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First, I think the protocol is slightly different probably. The first byte is 71. The next byte seems to be the number of bytes that follow (C8 hex is 200). The last byte is the checksum. So you need to check for 71, when that is received you can read the next byte (number of bytes), the data, and the checksum. So the code should be something like: void ...


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I think you'll need to modify your Google Script for that Sheet so that whatever function you are invoking to GET row data takes in an additional parameter for the row value. Then just add the Javascript logic within that function for retrieving the data at that passed-in row index to be returned. Does that make sense?


-1

You can use Software serial for this. and assign pins like SoftwareSerial mySerial(2, 3); // RX, TX This is a link for better understanding https://www.arduino.cc/en/Tutorial/SoftwareSerialExample


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No. Those three devices are I2C devices, not SPI devices. Using that is no different to using three individual sensors all wired to the same I2C bus.


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If you are using fauxmoESP library version 3.0 and above your device will not be detected by alexa, i dont know why this is. You may degrade fauxmoESp version to 2.4.0 so that your issue ie. .onSetState will be resolved. Are you able to connect wifi?


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You use pins #define BME_SCK 12 //Connected SCL to IO12 #define BME_MISO 15 //Connected SDO to IO15 #define BME_MOSI 13 //Connected SDA to IO13 #define BME_CS 14 //Connected CS to IO14 for software SPI, but the esp32 can use any set of pins for hardware SPI. And your set of pins are even the dedicated mux pins for SPI2 (they have the direct connection ...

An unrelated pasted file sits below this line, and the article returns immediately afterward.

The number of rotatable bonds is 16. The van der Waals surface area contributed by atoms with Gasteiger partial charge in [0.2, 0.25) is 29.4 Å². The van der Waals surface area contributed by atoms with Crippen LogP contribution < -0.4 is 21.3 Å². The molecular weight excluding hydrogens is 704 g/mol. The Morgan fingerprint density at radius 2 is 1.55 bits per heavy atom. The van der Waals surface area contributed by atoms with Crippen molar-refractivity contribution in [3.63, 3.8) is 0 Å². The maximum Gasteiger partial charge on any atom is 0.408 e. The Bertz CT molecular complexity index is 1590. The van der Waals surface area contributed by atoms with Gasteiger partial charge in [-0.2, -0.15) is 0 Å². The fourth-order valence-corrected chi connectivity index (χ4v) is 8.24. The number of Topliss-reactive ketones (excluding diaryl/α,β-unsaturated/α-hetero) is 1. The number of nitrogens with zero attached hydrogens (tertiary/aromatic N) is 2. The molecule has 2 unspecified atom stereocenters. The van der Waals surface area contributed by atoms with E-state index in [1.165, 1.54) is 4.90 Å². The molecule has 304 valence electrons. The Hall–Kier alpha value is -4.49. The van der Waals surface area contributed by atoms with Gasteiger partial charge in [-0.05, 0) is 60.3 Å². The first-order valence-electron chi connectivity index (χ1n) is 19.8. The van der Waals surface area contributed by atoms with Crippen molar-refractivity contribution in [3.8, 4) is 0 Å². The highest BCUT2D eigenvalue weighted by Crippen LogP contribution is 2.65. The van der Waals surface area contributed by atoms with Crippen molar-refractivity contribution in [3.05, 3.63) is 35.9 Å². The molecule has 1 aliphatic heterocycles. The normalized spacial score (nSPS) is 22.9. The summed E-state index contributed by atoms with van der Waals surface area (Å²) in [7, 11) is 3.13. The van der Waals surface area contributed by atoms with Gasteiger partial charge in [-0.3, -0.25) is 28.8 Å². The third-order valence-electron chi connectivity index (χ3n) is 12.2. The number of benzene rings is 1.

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GPIO12 must not be pulled high during boot. It's possible there's a pull-up resistor on the BME680 breakout board you're using that's pulling SCK high and interfering with the boot process. I would avoid using GPIO12 here. If you're out of pins on the ESP32 you can connect the BME680 via I2C rather than SPI. I2C only needs SDA and SCK (and power and ground, ...


1

Why shouldn't i power ESP8266 WiFi module directly from arduino nano 3.3V rail? The 3.3V rail of the Arduino is not meant to provide much current. The onboard regulator is a simple linear voltage regulator, which will dissipate the extra power as heat. As you draw more current through it, it will get hotter and finally get fried, as it cannot dissipate the ...


3

You must use a WiFi (2.4 GHz) antenna. From the picture in your post, you have one of the esp8266 modules with a "built-in" antenna implemented via traces on the PCB. You cannot add an external antenna without removing the old one first, and even that will be very dodgy - you'll likely render your esp8266 useless for any purpose. Instead, you could get an ...


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This little device is really good and easy to set up. https://www.dfrobot.com/product-1121.html You can use a pin and set it to ground with a resistor between to change songs if you don't need something fancy.


1

By adding strings together you are actually adding together the addresses in memory where those strings are. Instead you need to create a new empty buffer and fill it with the contents of the other strings. char buffer4[32]; // <-- Enough room for both strings and a NULL character strcpy(buffer4, mqtt_topic); // Copy in the first string strcat(buffer4,...


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Finally it is working by setting baud rate to 9600 and shortening the GET URL. Maybe there is a length restriction in the library.